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Retail Reflections: are you feeling optimistic?

Alan Monahan writes:  And so to Spring Fair – and the promise of a more than interesting show following the fall-out from the Brexit vote.

 

The retailers among you will be anxious to discover if importers have managed to hold their prices in the wake of the falling pound. And I wonder if you’ll find suppliers with products made in the UK offering you terrific deals to grab your business.

So, will you be heading for the NEC in an optimistic mood?

Of course, it would be easier to answer that question if you knew if consumers were going to carry on spending in a time of uncertainty. But recent research has only served to muddy the waters.

On the one hand YouGov believes they are marginally more “bullish” and says that its confidence index has shown its biggest monthly increase since last August, while Deloitte’s tracker reveals that confidence dipped in the fourth quarter.

Gfk wades in with statistics that show its consumer confidence index rose two points in January to hit a balance of -5, after dipping to -12 in July following the Brexit vote. As for Donald Trump, I’m not even going there! But, like you, I’ll be hoping that shoppers don’t tighten those purse strings any time soon.

There can be little argument that people committing retail crime are able to act with relative impunity. The BRC’s latest survey has highlighted rising cyber-enabled incidents and a 40% increase in violence and other forms of abuse against retail workers in the past year.

Its report reveals that crimes being perpetrated against retailers and their customers include phishing, theft of consumer data, doxing and social engineering, as well as a host of other increasingly elaborate scams. The overall number of retail crimes committed has risen to 3.6 million, with the direct financial cost of crime to the retail industry reaching £660m in 2015-16.

Helen Dickinson, the BRC’s chief executive, says that this rising tide of crime should be stemmed through even stronger cooperation between industry, the government, law enforcement and the private security industry.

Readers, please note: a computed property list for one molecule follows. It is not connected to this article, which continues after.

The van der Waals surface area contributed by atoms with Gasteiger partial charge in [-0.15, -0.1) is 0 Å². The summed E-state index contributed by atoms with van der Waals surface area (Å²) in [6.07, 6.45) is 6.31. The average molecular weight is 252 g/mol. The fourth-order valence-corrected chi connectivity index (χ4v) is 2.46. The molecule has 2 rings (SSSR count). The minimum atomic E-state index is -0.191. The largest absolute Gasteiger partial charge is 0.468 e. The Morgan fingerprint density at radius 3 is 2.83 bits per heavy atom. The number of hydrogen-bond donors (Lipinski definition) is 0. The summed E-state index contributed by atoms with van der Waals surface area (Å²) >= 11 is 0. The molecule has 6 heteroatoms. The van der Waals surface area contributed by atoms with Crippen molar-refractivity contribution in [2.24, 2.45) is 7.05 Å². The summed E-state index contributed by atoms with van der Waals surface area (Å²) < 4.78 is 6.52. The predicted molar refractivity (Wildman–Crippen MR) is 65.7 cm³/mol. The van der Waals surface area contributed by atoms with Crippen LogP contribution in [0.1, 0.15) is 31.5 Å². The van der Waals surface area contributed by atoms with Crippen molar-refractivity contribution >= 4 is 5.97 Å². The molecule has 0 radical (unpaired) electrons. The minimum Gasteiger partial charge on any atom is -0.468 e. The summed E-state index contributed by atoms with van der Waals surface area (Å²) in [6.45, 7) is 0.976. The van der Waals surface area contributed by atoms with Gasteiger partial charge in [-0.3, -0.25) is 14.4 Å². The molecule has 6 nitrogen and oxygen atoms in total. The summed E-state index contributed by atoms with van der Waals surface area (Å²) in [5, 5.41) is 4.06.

But I seem to have heard that before and it is difficult to imagine the situation improving unless the BRC and other trade bodies step up their lobbying of government and the police.

Dickinson claims that retailers are doing everything possible to ensure that staff members and customers are safe and protected, but admits that a significant aspect of the cyber security challenge for retailers is the attractiveness to criminals of customer data.

So, we will clearly need more than platitudes to catch the villains who operate outside UK borders but can nevertheless gain relatively easy access to UK digital networks.

ShopperTrak says that the ability to see a product up-close and ask an expert more about it should not be underestimated – which is why bricks-and-mortar’s unique advantage over online shopping is its human touch. Indeed, it’s one reason we’re seeing brands like Amazon begin to explore physical retail – and why analyst Planet Retail has predicted the death of pure play retail as we know it by 2020.

ShopperTrak has discovered that a quarter of European consumers want staff in physical stores to be better skilled, so they can offer ecommerce-style services such as sharing detailed product information. But sometimes being too eager can prove a deterrent. Its research shows that more than a quarter of consumers will leave the store if they find salespeople too pushy – save for Germany, where tolerance is slightly higher.

Apparently, what shoppers do want is the same clear, structured browsing experience and endless aisle availability they have become accustomed to on the web; 40% get frustrated by poor stock availability, while a quarter wish that stock was more clearly laid out – with the UK and Italy most affected at an average of 29%.

The analytics firm says retailers must appreciate what shoppers specifically want from their business so they can build a strategy around their desires. That means taking the temperature of their own store or shopping environment in order to analyse where the weak points lie in the current customer experience, and where innovation is needed.

While there are many sophisticated pieces of next generation technology out there that shoppers would love to use, most retailers simply don’t have the budget or resources to implement them all. And while ShopperTrak suggests that they prioritise which technologies to introduce, I suspect the cost would still be beyond most of our readers.

One thing upon which we can agree is that change is the only constant in retail – and creating a fantastic customer experience will safeguard bricks and mortar retailers in the digital world.

May the retail gods be with you.

Email Alan: ajmonahan@aol.com